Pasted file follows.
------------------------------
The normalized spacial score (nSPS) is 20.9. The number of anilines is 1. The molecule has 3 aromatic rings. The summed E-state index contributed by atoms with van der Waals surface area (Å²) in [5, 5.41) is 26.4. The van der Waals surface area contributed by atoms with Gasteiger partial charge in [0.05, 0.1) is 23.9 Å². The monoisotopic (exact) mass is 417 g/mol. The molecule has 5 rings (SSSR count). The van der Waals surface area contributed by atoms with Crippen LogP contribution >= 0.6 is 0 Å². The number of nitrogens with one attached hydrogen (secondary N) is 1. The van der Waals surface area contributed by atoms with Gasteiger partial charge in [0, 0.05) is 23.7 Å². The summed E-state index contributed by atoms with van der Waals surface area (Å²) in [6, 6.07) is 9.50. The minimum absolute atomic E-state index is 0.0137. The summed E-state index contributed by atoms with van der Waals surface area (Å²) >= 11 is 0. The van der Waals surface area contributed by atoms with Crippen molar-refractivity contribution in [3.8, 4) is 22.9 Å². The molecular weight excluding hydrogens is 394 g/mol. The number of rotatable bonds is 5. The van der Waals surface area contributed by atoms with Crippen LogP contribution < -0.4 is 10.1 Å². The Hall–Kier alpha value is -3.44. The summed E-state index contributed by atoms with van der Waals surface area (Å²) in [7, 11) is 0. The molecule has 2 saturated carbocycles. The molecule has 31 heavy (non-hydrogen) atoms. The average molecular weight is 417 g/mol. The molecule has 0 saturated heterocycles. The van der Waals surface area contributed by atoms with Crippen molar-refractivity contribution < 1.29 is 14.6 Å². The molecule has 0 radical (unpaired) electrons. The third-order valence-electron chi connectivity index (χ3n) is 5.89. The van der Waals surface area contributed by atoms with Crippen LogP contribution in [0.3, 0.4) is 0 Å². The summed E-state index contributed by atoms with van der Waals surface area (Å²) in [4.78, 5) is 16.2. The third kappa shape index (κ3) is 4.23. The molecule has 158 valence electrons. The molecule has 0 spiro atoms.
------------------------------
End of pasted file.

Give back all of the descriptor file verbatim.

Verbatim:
The normalized spacial score (nSPS) is 20.9. The number of anilines is 1. The molecule has 3 aromatic rings. The summed E-state index contributed by atoms with van der Waals surface area (Å²) in [5, 5.41) is 26.4. The van der Waals surface area contributed by atoms with Gasteiger partial charge in [0.05, 0.1) is 23.9 Å². The monoisotopic (exact) mass is 417 g/mol. The molecule has 5 rings (SSSR count). The van der Waals surface area contributed by atoms with Crippen LogP contribution >= 0.6 is 0 Å². The number of nitrogens with one attached hydrogen (secondary N) is 1. The van der Waals surface area contributed by atoms with Gasteiger partial charge in [0, 0.05) is 23.7 Å². The summed E-state index contributed by atoms with van der Waals surface area (Å²) in [6, 6.07) is 9.50. The minimum absolute atomic E-state index is 0.0137. The summed E-state index contributed by atoms with van der Waals surface area (Å²) >= 11 is 0. The van der Waals surface area contributed by atoms with Crippen molar-refractivity contribution in [3.8, 4) is 22.9 Å². The molecular weight excluding hydrogens is 394 g/mol. The number of rotatable bonds is 5. The van der Waals surface area contributed by atoms with Crippen LogP contribution < -0.4 is 10.1 Å². The Hall–Kier alpha value is -3.44. The summed E-state index contributed by atoms with van der Waals surface area (Å²) in [7, 11) is 0. The molecule has 2 saturated carbocycles. The molecule has 31 heavy (non-hydrogen) atoms. The average molecular weight is 417 g/mol. The molecule has 0 saturated heterocycles. The van der Waals surface area contributed by atoms with Crippen molar-refractivity contribution < 1.29 is 14.6 Å². The molecule has 0 radical (unpaired) electrons. The third-order valence-electron chi connectivity index (χ3n) is 5.89. The van der Waals surface area contributed by atoms with Crippen LogP contribution in [0.3, 0.4) is 0 Å². The summed E-state index contributed by atoms with van der Waals surface area (Å²) in [4.78, 5) is 16.2. The third kappa shape index (κ3) is 4.23. The molecule has 158 valence electrons. The molecule has 0 spiro atoms.